The Rising Problem of Obesity in Dogs

The Rising Problem of Obesity in Dogs

By: Dr. Jennifer Adolphe, PhD, RD Senior Nutritionist, Petcurean

Obesity is a big issue – literally. According to the Canadian Obesity Network, an estimated six million Canadians are obese and may need support to control or manage their weight.

What you may not know is that obesity has become an issue with our pets too.

A recent study released by the Banfield Pet Hospital states that obesity in dogs has increased by nearly 160 percent over the past 10 years. That means one in three dogs is now considered overweight.

As pet parents, we want our dogs to be healthy, and managing their weight is an important part of that. If dogs become overweight, it puts them at greater risk of arthritis, respiratory problems, diabetes and more. Studies have also shown that just a slight increase in their weight can shave years off your dog’s lifespan.

One of the major culprits behind obesity in dogs is excessive feeding – particularly the overuse of treats to reward good behavior and show affection. Lack of exercise is also a factor – it’s been said that pet owners spend three times as much time watching TV as they do playing with their dogs.

To determine if your pup is overweight, look for a proportioned, slightly hourglass body shape when viewed from above, a slight tummy tuck and a thin covering of body fat over the ribs and spine. When running your hands along your pet’s body, you should be able to feel the ribs and hips without pressing hard. If you’re not sure, you can use a scoring chart like this one. If your pup needs to lose a few pounds, here’s what to do.

Photo Credit: Roxanna Froese (In the River Valley)

Step 1: Determine your pet’s current weight

Start with a visit to your vet. In addition to weighing your dog, they can check to make sure that there are no underlying health conditions to be concerned about. Your vet can also tell you the amount of weight your dog needs to lose.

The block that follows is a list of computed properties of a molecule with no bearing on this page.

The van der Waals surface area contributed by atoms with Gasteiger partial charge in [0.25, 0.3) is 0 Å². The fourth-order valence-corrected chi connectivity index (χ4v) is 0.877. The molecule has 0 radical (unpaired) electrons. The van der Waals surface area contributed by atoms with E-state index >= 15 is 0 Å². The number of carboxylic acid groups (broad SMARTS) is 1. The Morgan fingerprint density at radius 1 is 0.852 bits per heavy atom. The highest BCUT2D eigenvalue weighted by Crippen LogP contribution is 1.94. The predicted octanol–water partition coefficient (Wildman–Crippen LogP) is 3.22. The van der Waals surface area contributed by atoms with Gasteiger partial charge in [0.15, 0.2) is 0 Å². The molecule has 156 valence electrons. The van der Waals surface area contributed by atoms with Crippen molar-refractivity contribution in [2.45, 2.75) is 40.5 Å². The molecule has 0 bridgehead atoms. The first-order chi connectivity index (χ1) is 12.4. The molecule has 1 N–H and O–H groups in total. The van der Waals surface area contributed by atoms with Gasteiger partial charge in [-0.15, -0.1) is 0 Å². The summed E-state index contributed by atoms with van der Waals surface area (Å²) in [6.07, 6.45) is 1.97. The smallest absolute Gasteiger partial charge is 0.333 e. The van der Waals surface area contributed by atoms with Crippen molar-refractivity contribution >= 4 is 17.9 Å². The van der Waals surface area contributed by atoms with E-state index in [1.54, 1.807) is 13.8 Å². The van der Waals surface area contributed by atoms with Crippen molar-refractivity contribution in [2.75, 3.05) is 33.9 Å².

For weekly follow-ups at home, you can weigh your pet using a bathroom scale. Weigh yourself, then pick up your pet and weigh again. Subtract the difference to determine your pet’s weight.

Step 2: Increase exercise and play time

It’s possible you’re feeding your dog properly, but just not getting enough exercise. If this is the case, ramp up the activity level slowly to avoid undue strain on your dog. Start the process of weight loss by adding an extra block to your regular walking route and a few more minutes of fetch at the dog park.

Step 3: Determine whether a change in food is needed

If your pet only needs to lose a little weight, you can keep feeding them the food you do now and just reduce the amount slightly. If more needs to be lost, there are specific weight-loss recipes to reduce calories but keep your pet feeling satisfied. You can also replace unhealthy dog treats with healthy ones like a carrot or green bean.

Ideally, your pet’s food should be weighed. Weighing is more accurate and allows you to monitor exactly how much you are feeding. Using a smaller food dish and scoop may also help you to stick with the plan.

Photo Credit: Roxanna Froese (In the River Valley)

Step 4: Monitor progress and stay on-track

For pets, a 1-2 percent body weight loss per week is ideal. Weekly weigh-ins are important to ensure gradual weight loss, as a rapid decline in weight can be harmful to your pet.

After a few weeks, you should see progress. If too much or too little weight has been lost during the previous week, adjust the amount of food again until a slow and steady weight loss is achieved.

Continue adjusting food intake and assessing body condition weekly until your pet reaches an ideal body weight. Once your dog has reached their optimal weight, it’s important to continue monitoring it. Dogs that have been overweight once are more likely to become overweight again.

By managing your dog’s weight, you can ensure well-being and companionship for years to come.

About the Author: 
Dr. Jennifer Adolphe graduated with her PhD in companion animal nutrition from the Western College of Veterinary Medicine at the University of Saskatchewan. She has a Master of Science degree in human nutrition and is a registered dietitian. She is currently the Senior Nutritionist at Petcurean Pet Nutrition, a Canadian, family-owned company committed to offering superior quality pet foods.

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